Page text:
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From The Daily Gazette (Middlesbrough, England), Tuesday, January 4, 1881.

GAIETY THEATRE, WEST HARTLEPOOL – A week's acquaintance with "The Pirates of Penzance" has not lessened the eagerness of the local public to witness Messrs. Gilbert and Sullivan's whimsical production. Arrangements have been made with Mr. D'Oyly Carte's company, who have for their "guide, philosopher, and friend" Mr. J. W. Beckwith for six more representations and the first of these, given on Monday evening, was witnessed by a crowded audience, who evinced as much interest in the performance as ever. But genuine, innocent, hearty, harmless fun must always be welcome, and the fun of "The Pirates of Penzance" is absolutely free from reproach. The Archbishop of Canterbury might pay it a visit in company with all the British bishops and laugh their fill without the slightest fear of danger to the Established Church.

The notion of mixing up an old-fashioned melodrama with all sorts of new-fangled ideas of modern life and fashion, with pirates in Greek costume on the coast of Cornwall and young ladies arrayed like professional beauties, might well cause some amusement. The introduction of the policeman, too, and the grotesque idea of the pastoral innocence and purity of the burglar when "he's not burgling," are irresistibly funny, and create no end of laughter.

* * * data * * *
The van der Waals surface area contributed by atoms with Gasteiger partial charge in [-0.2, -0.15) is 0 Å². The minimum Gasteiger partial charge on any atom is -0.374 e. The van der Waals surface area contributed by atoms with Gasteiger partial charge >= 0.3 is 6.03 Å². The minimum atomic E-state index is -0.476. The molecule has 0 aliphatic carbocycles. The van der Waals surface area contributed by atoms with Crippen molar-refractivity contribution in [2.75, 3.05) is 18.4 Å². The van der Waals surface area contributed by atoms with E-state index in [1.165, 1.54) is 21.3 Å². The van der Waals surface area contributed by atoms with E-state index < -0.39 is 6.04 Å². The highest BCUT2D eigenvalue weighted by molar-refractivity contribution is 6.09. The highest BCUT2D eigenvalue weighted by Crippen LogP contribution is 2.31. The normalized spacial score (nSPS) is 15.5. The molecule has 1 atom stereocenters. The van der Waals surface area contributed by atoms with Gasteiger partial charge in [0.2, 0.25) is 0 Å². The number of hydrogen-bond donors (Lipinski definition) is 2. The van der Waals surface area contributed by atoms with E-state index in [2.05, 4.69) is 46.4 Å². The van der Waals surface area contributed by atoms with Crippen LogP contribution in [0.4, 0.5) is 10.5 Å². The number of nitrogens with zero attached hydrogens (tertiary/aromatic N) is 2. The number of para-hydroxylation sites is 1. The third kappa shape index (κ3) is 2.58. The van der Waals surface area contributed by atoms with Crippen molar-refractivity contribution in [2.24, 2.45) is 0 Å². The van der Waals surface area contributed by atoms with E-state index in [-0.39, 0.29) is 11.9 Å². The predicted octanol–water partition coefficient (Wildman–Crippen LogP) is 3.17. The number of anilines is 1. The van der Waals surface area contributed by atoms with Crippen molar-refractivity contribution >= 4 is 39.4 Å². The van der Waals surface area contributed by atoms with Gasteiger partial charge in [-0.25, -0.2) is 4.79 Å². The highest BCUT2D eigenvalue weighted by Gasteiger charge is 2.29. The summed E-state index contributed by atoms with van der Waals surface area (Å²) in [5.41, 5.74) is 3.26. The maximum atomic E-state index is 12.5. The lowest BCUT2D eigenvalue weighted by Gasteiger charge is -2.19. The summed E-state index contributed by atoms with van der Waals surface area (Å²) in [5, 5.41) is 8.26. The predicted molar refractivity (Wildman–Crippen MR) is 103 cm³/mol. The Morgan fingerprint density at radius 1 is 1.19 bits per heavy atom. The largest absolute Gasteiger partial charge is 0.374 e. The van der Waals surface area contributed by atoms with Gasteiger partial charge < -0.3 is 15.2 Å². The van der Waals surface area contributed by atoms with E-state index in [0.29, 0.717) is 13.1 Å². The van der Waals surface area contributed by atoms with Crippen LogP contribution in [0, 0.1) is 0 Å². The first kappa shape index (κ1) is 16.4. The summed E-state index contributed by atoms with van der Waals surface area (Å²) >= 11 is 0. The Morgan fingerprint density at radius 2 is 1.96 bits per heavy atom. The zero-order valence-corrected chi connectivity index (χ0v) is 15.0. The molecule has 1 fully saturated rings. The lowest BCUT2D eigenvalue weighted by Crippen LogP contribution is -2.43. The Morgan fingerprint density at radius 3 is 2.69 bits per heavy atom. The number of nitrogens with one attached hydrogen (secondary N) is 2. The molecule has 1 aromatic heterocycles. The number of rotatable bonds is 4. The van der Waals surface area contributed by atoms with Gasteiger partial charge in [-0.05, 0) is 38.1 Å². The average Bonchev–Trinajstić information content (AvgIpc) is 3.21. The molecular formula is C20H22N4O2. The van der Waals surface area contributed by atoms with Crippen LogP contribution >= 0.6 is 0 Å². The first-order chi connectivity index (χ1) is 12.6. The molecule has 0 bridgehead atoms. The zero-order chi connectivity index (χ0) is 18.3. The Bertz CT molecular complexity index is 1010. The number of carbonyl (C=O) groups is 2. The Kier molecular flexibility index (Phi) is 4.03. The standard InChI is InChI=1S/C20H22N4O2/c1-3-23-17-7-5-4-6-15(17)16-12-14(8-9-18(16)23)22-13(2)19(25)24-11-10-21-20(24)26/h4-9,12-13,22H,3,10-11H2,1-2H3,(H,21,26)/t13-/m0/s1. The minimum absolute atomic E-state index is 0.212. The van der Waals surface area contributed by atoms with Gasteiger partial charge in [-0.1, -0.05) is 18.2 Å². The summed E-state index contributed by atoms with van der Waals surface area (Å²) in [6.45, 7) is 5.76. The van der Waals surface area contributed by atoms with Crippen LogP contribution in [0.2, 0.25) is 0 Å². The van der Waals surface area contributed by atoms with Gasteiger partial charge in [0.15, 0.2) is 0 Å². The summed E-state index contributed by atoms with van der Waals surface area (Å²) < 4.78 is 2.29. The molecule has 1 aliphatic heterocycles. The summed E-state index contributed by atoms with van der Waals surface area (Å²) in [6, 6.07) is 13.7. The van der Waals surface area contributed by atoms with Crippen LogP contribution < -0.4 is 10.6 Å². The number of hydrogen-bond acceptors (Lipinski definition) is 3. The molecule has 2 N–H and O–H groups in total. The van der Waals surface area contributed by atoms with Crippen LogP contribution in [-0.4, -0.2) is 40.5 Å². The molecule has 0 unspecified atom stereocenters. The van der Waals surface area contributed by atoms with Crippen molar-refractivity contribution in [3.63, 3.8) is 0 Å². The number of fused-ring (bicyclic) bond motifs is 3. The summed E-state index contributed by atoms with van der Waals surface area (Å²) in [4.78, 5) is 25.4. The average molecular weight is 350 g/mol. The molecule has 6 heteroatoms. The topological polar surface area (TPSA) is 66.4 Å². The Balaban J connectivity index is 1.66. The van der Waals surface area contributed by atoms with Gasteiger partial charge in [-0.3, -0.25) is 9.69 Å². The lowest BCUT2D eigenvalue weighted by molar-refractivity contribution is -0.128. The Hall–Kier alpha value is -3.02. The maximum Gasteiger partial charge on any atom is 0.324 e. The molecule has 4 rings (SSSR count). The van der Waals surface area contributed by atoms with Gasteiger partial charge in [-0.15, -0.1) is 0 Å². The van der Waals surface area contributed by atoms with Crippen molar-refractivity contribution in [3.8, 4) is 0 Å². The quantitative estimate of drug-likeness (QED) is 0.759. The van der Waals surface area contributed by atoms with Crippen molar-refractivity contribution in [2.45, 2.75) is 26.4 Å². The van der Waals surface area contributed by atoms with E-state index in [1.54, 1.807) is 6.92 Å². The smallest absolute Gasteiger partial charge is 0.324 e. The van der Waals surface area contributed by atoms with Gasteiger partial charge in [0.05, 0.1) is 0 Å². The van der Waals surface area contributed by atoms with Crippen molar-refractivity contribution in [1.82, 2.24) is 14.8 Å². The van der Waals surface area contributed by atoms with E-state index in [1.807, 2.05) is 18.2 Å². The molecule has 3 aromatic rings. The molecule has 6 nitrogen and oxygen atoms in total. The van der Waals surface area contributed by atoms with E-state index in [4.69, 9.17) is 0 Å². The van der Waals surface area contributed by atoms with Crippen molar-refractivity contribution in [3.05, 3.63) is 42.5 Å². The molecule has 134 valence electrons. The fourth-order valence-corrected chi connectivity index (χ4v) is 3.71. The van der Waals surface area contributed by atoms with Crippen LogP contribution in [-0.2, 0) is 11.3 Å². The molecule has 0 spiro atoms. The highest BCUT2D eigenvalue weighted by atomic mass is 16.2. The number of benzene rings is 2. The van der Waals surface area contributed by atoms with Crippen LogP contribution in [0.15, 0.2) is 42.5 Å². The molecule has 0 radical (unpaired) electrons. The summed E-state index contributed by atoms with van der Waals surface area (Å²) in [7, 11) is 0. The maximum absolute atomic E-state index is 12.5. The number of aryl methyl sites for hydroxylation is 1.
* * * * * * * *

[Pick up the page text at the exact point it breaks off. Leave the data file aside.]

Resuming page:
Much credit is due to the company for the admirable manner in which they give effect to Mr. Gilbert's quaint dialogue and Mr. Sullivan's charming music and in singling out Miss Ethel McAlpine, Miss Fanny Harrison, and Messrs. R. Mansfield, James Sydney, G. B. Browne and F. Federici for special praise it most not be supposed that the other members of the company are deficient in ability. Indeed, the chorus is worthy of the warmest praise. The voices are charmingly blended, and the intonation is excellent; whilst the band, under the direction of Mr P. W. Halton, to whose musical guidance the opera is also entrusted, acquit themselves in the most satisfactory manner. Altogether a more attractive and perfect performance it would be difficult to name.

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